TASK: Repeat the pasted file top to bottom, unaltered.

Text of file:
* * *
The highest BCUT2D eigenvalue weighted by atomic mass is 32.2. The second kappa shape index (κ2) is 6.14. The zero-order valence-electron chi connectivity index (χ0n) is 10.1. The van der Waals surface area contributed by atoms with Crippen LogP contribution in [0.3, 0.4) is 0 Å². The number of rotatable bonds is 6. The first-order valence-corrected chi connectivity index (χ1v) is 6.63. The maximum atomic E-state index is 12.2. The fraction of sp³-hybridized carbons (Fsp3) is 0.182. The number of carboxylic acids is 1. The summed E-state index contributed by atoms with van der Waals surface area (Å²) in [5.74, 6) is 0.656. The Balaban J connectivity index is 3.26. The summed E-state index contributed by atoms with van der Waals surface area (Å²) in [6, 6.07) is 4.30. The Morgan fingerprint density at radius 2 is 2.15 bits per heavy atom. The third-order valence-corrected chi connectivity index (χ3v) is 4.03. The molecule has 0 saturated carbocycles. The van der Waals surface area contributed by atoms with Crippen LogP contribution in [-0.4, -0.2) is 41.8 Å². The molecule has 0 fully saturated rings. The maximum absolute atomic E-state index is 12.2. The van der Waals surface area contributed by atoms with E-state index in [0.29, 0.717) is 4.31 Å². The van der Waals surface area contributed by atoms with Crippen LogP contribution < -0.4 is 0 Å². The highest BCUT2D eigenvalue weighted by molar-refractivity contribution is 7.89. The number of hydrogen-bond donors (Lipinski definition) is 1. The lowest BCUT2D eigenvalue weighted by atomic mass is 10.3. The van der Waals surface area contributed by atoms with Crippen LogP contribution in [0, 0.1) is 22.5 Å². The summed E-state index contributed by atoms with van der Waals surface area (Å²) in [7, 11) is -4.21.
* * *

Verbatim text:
The highest BCUT2D eigenvalue weighted by atomic mass is 32.2. The second kappa shape index (κ2) is 6.14. The zero-order valence-electron chi connectivity index (χ0n) is 10.1. The van der Waals surface area contributed by atoms with Crippen LogP contribution in [0.3, 0.4) is 0 Å². The number of rotatable bonds is 6. The first-order valence-corrected chi connectivity index (χ1v) is 6.63. The maximum atomic E-state index is 12.2. The fraction of sp³-hybridized carbons (Fsp3) is 0.182. The number of carboxylic acids is 1. The summed E-state index contributed by atoms with van der Waals surface area (Å²) in [5.74, 6) is 0.656. The Balaban J connectivity index is 3.26. The summed E-state index contributed by atoms with van der Waals surface area (Å²) in [6, 6.07) is 4.30. The Morgan fingerprint density at radius 2 is 2.15 bits per heavy atom. The third-order valence-corrected chi connectivity index (χ3v) is 4.03. The molecule has 0 saturated carbocycles. The van der Waals surface area contributed by atoms with Crippen LogP contribution in [-0.4, -0.2) is 41.8 Å². The molecule has 0 fully saturated rings. The maximum absolute atomic E-state index is 12.2. The van der Waals surface area contributed by atoms with E-state index in [0.29, 0.717) is 4.31 Å². The van der Waals surface area contributed by atoms with Crippen LogP contribution < -0.4 is 0 Å². The highest BCUT2D eigenvalue weighted by molar-refractivity contribution is 7.89. The number of hydrogen-bond donors (Lipinski definition) is 1. The lowest BCUT2D eigenvalue weighted by atomic mass is 10.3. The van der Waals surface area contributed by atoms with Crippen LogP contribution in [0, 0.1) is 22.5 Å². The summed E-state index contributed by atoms with van der Waals surface area (Å²) in [7, 11) is -4.21.